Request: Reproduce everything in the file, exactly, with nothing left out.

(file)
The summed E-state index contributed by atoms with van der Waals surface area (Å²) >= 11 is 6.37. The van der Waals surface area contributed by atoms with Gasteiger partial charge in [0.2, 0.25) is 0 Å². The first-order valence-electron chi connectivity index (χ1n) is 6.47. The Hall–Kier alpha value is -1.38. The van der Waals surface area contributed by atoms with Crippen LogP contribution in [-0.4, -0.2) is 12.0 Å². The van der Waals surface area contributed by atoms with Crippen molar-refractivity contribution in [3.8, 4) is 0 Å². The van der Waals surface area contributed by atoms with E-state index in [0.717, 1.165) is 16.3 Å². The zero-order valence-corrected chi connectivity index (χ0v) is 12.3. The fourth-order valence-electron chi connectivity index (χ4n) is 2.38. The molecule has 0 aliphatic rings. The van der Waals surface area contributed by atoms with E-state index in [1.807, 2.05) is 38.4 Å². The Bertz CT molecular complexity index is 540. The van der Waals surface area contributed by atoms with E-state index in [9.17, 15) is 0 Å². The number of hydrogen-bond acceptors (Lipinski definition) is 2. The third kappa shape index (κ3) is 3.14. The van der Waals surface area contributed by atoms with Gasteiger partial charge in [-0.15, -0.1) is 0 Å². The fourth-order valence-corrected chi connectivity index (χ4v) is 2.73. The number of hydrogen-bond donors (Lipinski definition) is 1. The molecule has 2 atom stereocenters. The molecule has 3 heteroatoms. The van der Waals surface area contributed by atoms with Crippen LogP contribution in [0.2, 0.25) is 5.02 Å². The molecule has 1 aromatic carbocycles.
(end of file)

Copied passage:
The summed E-state index contributed by atoms with van der Waals surface area (Å²) >= 11 is 6.37. The van der Waals surface area contributed by atoms with Gasteiger partial charge in [0.2, 0.25) is 0 Å². The first-order valence-electron chi connectivity index (χ1n) is 6.47. The Hall–Kier alpha value is -1.38. The van der Waals surface area contributed by atoms with Crippen LogP contribution in [-0.4, -0.2) is 12.0 Å². The van der Waals surface area contributed by atoms with Crippen molar-refractivity contribution in [3.8, 4) is 0 Å². The van der Waals surface area contributed by atoms with E-state index in [0.717, 1.165) is 16.3 Å². The zero-order valence-corrected chi connectivity index (χ0v) is 12.3. The fourth-order valence-electron chi connectivity index (χ4n) is 2.38. The molecule has 0 aliphatic rings. The van der Waals surface area contributed by atoms with E-state index in [1.807, 2.05) is 38.4 Å². The Bertz CT molecular complexity index is 540. The van der Waals surface area contributed by atoms with E-state index in [9.17, 15) is 0 Å². The number of hydrogen-bond acceptors (Lipinski definition) is 2. The third kappa shape index (κ3) is 3.14. The van der Waals surface area contributed by atoms with Gasteiger partial charge in [-0.15, -0.1) is 0 Å². The fourth-order valence-corrected chi connectivity index (χ4v) is 2.73. The number of hydrogen-bond donors (Lipinski definition) is 1. The molecule has 2 atom stereocenters. The molecule has 3 heteroatoms. The van der Waals surface area contributed by atoms with Crippen LogP contribution in [0.2, 0.25) is 5.02 Å². The molecule has 1 aromatic carbocycles.